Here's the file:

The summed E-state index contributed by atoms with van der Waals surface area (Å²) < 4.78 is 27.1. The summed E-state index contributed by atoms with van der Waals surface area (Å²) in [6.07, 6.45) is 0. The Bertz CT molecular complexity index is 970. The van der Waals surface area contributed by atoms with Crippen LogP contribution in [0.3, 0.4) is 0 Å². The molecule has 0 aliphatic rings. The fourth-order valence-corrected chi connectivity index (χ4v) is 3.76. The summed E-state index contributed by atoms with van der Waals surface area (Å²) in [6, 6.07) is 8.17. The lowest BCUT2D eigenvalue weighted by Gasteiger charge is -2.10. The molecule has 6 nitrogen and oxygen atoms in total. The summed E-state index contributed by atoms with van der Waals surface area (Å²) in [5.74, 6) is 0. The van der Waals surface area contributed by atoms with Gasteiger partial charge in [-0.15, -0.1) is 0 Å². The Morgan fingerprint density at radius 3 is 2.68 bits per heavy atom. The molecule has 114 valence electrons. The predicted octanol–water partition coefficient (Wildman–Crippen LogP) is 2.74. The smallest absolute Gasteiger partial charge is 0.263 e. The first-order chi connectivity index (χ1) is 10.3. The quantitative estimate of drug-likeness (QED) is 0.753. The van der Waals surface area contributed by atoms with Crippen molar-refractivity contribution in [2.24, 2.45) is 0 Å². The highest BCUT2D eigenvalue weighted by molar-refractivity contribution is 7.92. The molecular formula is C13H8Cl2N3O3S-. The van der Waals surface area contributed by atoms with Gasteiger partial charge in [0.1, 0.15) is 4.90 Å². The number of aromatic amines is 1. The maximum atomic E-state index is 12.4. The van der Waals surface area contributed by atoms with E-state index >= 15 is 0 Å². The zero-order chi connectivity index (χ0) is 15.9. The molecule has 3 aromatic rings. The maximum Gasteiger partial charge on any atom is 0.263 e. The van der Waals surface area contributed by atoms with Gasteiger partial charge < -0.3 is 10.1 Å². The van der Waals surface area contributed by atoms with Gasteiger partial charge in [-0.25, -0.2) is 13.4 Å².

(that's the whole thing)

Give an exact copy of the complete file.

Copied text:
The summed E-state index contributed by atoms with van der Waals surface area (Å²) < 4.78 is 27.1. The summed E-state index contributed by atoms with van der Waals surface area (Å²) in [6.07, 6.45) is 0. The Bertz CT molecular complexity index is 970. The van der Waals surface area contributed by atoms with Crippen LogP contribution in [0.3, 0.4) is 0 Å². The molecule has 0 aliphatic rings. The fourth-order valence-corrected chi connectivity index (χ4v) is 3.76. The summed E-state index contributed by atoms with van der Waals surface area (Å²) in [6, 6.07) is 8.17. The lowest BCUT2D eigenvalue weighted by Gasteiger charge is -2.10. The molecule has 6 nitrogen and oxygen atoms in total. The summed E-state index contributed by atoms with van der Waals surface area (Å²) in [5.74, 6) is 0. The van der Waals surface area contributed by atoms with Gasteiger partial charge in [-0.15, -0.1) is 0 Å². The Morgan fingerprint density at radius 3 is 2.68 bits per heavy atom. The molecule has 114 valence electrons. The predicted octanol–water partition coefficient (Wildman–Crippen LogP) is 2.74. The smallest absolute Gasteiger partial charge is 0.263 e. The first-order chi connectivity index (χ1) is 10.3. The quantitative estimate of drug-likeness (QED) is 0.753. The van der Waals surface area contributed by atoms with Crippen molar-refractivity contribution in [2.24, 2.45) is 0 Å². The highest BCUT2D eigenvalue weighted by molar-refractivity contribution is 7.92. The molecular formula is C13H8Cl2N3O3S-. The van der Waals surface area contributed by atoms with Gasteiger partial charge in [0.1, 0.15) is 4.90 Å². The number of aromatic amines is 1. The maximum atomic E-state index is 12.4. The van der Waals surface area contributed by atoms with E-state index >= 15 is 0 Å². The zero-order chi connectivity index (χ0) is 15.9. The molecule has 3 aromatic rings. The maximum Gasteiger partial charge on any atom is 0.263 e. The van der Waals surface area contributed by atoms with Gasteiger partial charge < -0.3 is 10.1 Å². The van der Waals surface area contributed by atoms with Gasteiger partial charge in [-0.25, -0.2) is 13.4 Å².